Game 7 is Saturday night in Houston, with the winner advancing to the World Series against the NL champion Los Angeles Dodgers.

Dusty Baker fired by Nationals after 2 NL East titles

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Dusty Baker fired by Nationals after 2 NL East titles

WASHINGTON -- Dusty Baker's time as the manager of the Washington Nationals is over after two seasons, two NL East titles and zero playoff series victories.

The Nationals announced Friday that they would not be bringing Baker back. His two-year deal with the club is expiring.

The contracts for the members of Baker's coaching staff also are finished. The team said it will work with its new manager to fill those positions.

The moves come the week after Washington was eliminated from its NL Division Series against the Chicago Cubs with a 9-8 loss at home in Game 5. The Nationals also were bounced from the postseason in the NLDS round in 2016 -- also with a Game 5 loss at home by one run, that time against the Los Angeles Dodgers.

This outcome, essentially, is what Baker was worried about as far back as spring training in February, when he made clear his desire for a new contract, knowing his was up after 2017.

Before the series against the Cubs began, Baker was asked about his possible future in Washington.

"I've given some thought to some things, but we were told that we were waiting until after the season to make a determination," he said at the time. "There's a good chance I'll be back."

He expected negotiations to pick up after the season ended (see full story).

Turner, Taylor repay Dodgers' patience by sharing NLCS MVP
CHICAGO -- Justin Turner and Chris Taylor shared MVP honors in the NL Championship Series, repaying a Dodgers organization willing to roll the dice on players whose big league careers were stalled.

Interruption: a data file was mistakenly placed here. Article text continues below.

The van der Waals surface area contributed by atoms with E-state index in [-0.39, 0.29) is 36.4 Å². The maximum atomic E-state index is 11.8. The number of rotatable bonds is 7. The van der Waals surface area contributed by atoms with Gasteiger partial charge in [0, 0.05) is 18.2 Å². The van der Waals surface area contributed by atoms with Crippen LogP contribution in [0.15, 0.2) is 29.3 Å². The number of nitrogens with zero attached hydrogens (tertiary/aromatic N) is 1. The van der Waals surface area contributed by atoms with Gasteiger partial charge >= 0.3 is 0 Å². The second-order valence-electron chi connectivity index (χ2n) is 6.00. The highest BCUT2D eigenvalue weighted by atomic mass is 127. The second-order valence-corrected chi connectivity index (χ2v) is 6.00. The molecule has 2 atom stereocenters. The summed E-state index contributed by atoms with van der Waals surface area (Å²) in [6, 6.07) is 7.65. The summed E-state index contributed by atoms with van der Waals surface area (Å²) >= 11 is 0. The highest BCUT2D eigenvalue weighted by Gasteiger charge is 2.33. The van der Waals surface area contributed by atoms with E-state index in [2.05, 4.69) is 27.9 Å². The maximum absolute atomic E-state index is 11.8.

In Turner's case, it was then-bench coach Tim Wallach who rediscovered him playing in a Cal State-Fullerton alumni baseball game four years ago, after his career appeared all but over.

In Taylor's case, it was Los Angeles' willingness to gamble that an offseason of grueling workouts would enable the young utilityman to rebuild his swing in a matter of months.

The co-MVPs turned up in the interview room together after the Dodgers eliminated the reigning World Series champion Chicago Cubs 11-1 in Game 5. They were champagne-soaked with hats turned backward, a pair of goggles still perched on Turner's head. Fittingly, they doused each other with praise.

"He's a dynamic player and a table setter," said Turner, who hit .333 for the series, with two home runs and seven RBIs. "When he goes, we usually go as a team."

"I talk to him as much as I can. He's one of the reasons I decided to make the changes I did," said Taylor, who finished at .316 with two homers and three RBIs. Both men also walked five times, as many as the entire Cubs roster (see full story).

Rare Jackie Robinson rookie jersey up for auction
NEW YORK -- A rare jersey from Jackie Robinson's historic rookie season with the Brooklyn Dodgers 70 years ago could be available for someone with a few spare millions.

The jersey, part of a Heroes of Sports offering by Heritage Auctions, has been certified by Mears, one of the top memorabilia authentication companies. It is accompanied by a letter from Robinson's widow, Rachel, saying it is the one brought home by the Hall of Famer at the end of the 1947 season, when he became the first black player in the majors and earned Rookie of the Year honors.

"This is the only one known from the `47 season, the only one that survived," Chris Ivy, Heritage's director of sports auctions, told The Associated Press in a phone interview. "It stayed in his closet for five decades plus until it was eventually sold to a private collector in the early 2000s."

The online auction opened Friday and closes at 11 p.m. on Nov. 19. The entire collection is from one owner and can be viewed on Heritage's website. Other items available for bidding include Babe Ruth's pants from the Hall of Fame induction in 1939, Keith Hernandez's 1978 Gold Glove award, a Wilt Chamberlain jersey from 1966, Bill Vukovich's Indianapolis 500 trophy from 1953 and Muhammad Ali's shoes from his fight against Ken Norton in 1973.

Ivy said the Robinson jersey has been valued at more than $3 million. He wouldn't be surprised to see it exceed that.

"It's tough to estimate a piece like this -- it's a one of a kind," he said. "As far as collectibles a rookie (jersey) is always sought after, something that's significant."